Changes, and the Fear/Danger Quadrant

Its been almost a year and a half since I’ve left undergrad, and I’m truly starting to conceptualize what it means to commit yourself to learning as a lifelong endeavour. Learning allows me to operate on new information – and either do things differently, or do different things.

This means change. And a lot of it.

I would naturally resist change because I don’t know whats on the other side. And while my current situation may not be optimal, its certainly better than the unknown. I’ve recently changed this assumption.

I’ve made some pretty big steps recently, from moving in with my girlfriend Rebecca whom I love dearly, to expanding my side business into a realm of “Well I certainly can’t just stop now.” Others with more life experience and a broader perspective have given me great insight on big decisions like these – but I simply didn’t have the internal reference points to emotionally understand that you will never truly be ready.

This got me thinking – how do we discern what decisions to make and which ones not to make? Being the software guy that I am, I’ve attempted to make a mental model to help separate good decisions from the bad. But more importantly, good reasons from the bad.

Getting to the point: what stops us from making good decisions are negative outcomes (or the expectation thereof), and what helps us make bad decisions is the lack of those expectations. Mainly, what is the difference between fear and danger?

Fear to me, is someting we’ve created or projected in our minds. Fear of spiders, fear of dying. These things aren’t necessarily right in front of us (although one day they could be). Danger, on the other hand, is something that is imminent, probable, or likely. Distinguishing, or properly identifying which is which, leads to faster learning and better decision making.

I like pictures. So heres a little table of what I’ve come up with. On the Y axis is what you’ve interpreted the situation as (fear, danger). On the X axis, is what the situation is in reality. The contents of the cell, is what the likely outcome is.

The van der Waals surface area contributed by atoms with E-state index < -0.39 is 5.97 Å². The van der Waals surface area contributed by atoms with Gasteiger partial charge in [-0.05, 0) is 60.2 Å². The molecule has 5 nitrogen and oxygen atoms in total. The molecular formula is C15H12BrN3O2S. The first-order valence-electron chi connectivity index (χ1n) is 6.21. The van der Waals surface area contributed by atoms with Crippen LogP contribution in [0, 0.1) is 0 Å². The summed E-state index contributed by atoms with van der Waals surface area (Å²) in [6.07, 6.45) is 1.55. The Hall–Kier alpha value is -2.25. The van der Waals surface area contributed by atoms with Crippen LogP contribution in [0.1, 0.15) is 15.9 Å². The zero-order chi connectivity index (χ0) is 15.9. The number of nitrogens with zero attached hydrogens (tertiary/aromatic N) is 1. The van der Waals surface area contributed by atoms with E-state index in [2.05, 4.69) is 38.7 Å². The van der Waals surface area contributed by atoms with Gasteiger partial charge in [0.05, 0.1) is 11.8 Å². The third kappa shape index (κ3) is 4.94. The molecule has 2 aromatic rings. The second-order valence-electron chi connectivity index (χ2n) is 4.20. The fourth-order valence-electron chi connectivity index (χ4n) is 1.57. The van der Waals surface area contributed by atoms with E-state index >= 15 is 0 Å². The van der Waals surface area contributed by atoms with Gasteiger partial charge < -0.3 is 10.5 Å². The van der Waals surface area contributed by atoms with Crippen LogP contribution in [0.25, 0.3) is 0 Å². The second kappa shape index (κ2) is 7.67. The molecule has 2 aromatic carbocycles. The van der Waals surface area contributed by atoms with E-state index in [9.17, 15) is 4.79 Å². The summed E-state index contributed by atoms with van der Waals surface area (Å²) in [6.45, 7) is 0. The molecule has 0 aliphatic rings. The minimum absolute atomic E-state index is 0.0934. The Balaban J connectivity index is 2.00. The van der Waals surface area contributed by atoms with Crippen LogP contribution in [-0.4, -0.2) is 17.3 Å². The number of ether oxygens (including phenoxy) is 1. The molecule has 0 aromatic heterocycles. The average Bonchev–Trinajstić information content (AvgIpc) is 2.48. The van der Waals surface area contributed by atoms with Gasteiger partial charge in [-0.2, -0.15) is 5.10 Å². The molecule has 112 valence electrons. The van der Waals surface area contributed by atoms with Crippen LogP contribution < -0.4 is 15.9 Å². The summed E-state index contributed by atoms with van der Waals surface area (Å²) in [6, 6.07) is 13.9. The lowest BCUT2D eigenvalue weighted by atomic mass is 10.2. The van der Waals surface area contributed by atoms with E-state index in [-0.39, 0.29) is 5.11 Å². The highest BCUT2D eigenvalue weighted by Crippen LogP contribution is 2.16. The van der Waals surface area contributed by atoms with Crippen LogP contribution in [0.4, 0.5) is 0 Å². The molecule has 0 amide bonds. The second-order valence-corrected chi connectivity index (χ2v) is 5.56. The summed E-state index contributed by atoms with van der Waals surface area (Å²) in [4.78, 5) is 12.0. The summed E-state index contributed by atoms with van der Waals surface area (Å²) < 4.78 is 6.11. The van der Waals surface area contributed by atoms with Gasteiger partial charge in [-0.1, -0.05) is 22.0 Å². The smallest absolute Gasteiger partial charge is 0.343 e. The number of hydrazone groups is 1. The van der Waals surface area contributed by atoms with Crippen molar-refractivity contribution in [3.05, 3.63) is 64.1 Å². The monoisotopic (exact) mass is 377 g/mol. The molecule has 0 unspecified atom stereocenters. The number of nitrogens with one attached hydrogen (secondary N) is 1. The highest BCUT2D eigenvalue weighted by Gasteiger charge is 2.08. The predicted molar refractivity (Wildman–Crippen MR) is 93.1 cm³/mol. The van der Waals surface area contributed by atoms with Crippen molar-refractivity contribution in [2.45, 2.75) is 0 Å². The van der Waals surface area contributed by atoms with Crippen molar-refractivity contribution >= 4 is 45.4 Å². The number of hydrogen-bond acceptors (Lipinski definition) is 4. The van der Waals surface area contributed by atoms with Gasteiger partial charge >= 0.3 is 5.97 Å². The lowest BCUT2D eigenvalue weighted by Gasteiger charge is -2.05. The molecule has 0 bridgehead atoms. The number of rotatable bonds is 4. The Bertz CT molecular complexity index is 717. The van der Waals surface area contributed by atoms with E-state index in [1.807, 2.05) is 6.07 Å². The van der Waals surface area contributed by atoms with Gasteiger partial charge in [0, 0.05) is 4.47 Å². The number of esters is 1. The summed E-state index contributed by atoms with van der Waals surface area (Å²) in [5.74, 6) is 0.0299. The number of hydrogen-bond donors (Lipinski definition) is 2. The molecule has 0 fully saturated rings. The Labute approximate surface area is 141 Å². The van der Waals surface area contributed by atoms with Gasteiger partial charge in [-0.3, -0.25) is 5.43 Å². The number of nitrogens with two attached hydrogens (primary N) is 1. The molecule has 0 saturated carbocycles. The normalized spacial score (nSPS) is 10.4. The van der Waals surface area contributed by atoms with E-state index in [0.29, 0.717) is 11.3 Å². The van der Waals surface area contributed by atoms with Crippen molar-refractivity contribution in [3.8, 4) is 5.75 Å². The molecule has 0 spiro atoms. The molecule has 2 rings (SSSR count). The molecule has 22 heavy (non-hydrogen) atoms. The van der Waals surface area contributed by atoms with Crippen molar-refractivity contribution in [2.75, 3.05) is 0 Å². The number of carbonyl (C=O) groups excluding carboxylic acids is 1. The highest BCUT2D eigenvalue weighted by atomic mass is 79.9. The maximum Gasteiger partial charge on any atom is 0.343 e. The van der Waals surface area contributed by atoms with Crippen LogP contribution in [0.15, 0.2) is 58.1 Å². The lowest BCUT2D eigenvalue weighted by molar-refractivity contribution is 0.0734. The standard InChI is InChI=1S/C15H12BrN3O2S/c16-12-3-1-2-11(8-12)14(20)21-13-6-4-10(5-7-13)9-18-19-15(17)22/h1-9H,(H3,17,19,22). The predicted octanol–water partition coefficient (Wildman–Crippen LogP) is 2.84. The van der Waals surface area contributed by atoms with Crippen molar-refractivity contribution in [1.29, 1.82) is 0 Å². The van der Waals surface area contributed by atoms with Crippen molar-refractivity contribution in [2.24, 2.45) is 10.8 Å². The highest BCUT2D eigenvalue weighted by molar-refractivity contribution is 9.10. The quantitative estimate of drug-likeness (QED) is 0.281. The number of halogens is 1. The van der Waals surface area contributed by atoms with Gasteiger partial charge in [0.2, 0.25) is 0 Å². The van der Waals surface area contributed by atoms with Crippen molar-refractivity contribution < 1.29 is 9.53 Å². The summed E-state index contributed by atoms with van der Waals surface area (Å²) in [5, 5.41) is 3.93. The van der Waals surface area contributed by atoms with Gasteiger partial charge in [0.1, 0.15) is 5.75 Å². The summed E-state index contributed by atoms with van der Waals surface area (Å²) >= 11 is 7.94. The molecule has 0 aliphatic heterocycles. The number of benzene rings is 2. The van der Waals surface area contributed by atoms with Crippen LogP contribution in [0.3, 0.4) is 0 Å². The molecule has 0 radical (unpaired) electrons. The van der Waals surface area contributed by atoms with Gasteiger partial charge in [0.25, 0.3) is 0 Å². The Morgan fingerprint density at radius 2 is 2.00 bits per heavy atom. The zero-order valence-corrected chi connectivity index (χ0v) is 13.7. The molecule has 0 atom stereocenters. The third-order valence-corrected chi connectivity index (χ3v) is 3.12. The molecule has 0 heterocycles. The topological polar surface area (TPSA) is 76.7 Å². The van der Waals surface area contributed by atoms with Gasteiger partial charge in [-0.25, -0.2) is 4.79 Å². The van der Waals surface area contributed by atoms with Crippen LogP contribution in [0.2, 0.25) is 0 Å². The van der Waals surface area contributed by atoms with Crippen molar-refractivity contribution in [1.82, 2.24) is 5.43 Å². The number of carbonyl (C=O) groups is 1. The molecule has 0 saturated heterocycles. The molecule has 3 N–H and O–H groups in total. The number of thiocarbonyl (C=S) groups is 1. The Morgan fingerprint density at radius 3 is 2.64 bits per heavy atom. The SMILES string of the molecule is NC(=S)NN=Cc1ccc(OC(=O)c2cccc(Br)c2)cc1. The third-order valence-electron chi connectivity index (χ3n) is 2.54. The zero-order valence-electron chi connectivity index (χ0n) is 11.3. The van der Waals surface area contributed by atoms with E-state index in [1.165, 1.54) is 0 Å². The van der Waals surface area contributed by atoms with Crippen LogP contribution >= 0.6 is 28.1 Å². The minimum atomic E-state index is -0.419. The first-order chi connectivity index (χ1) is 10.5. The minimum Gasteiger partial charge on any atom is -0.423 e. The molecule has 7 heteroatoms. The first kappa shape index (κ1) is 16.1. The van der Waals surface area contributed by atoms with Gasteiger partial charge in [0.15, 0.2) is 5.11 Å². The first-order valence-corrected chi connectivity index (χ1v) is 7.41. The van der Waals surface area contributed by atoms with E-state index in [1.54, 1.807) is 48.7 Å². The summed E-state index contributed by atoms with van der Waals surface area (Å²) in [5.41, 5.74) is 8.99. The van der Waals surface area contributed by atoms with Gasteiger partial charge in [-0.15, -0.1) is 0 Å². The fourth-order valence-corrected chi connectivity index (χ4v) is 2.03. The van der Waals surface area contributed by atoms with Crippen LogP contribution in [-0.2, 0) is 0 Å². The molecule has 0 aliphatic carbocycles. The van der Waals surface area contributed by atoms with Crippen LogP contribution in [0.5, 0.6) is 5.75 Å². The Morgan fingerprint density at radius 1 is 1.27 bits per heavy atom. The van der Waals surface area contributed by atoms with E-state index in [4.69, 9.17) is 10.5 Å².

its actually Fear its actually Danger
you think its Fear Imaginary risk identified, Growth opportunity Headstrong act / uninformed decision, bad decision with negative outcome (lesson learned?)
you think its Danger Failure to act, missed opportunity (lesson learned?)
Dangerous situation avoided, following intuition, active defense.

Identifying Fear as Fear: When I moved to Austin from DC, it was a new place. I had a smaller social network and shit was scary. I went from the comfortable situation I created after 4 years of school and put myself in a new situation. It was scary, but correctly identified as fear allowed me to grow. These are the type of opportunities that make life so sweet.

Misinterpreting Danger as Fear: After my skating accident in Janurary 2009, I was afraid I had a serious back condition. I was afraid that I might need surgery. What did I do? I avoided the truth – it took me 6 months of debilitating back pain before I went and got my MRI. I tried numerous natural healing methods, chiropractors, meditation, you-freaking-name-it. What I thought was fear was actually danger. My spinal canal was 80% pinched due to a L4/L5 herniation. My spinal surgeon said that even one more slight bump or shift could have left me paralyzed. While I learned my lesson, this could have easily turned out better had I correctly identified the issue at hand.

Misinterpreting Fear as Danger: While not the more dangerous of misinterpretations, I recognize these when I want to kick myself for missing an opportunity (regret). These happen all the time, but I try to use that data (how it felt) to help me refine my litmus test to teach me when to jump.

Identifying Danger as Danger: In a previous business, a partner with nothing on the line wanted me and my third partner to quit our day jobs to develop iPhone applications full time. We had the possiblity of getting a little seed money to feed us during first-round development. I knew if it didn’t take off, I would have walked away from my stable, healthy job for nothing and I would have been out in the cold during uncertain times. He tried to tell me I was holding myself back by living in fear (misinterpreting fear as danger – a missed opportunity). What did I do? I quit — the start up. I still work at my full time job (along with another growing side business) and as of this writing that iPhone company has made zero dollars.

What’s interesting is in each scenario, there are hidden opportunities. Be them concrete and real, a lesson learned, or a defensive move that keeps your butt out of the fire.

Fine tuning my senses to correctly identify these 100% of the time is an exercise in futility, but I’ve made a lifelong commitment to do my best to figure it out.



4 Responses to “Changes, and the Fear/Danger Quadrant”

  1. Gravatar of Dad Dad
    1. November 2009 at 11:24


    You think too much.

    Love You Always

  2. Gravatar of skottie skottie
    1. November 2009 at 11:45

    Certainly a unique perspective Dad, or is it that I think more than you in comparison?

    We both know the answer to that one 😛

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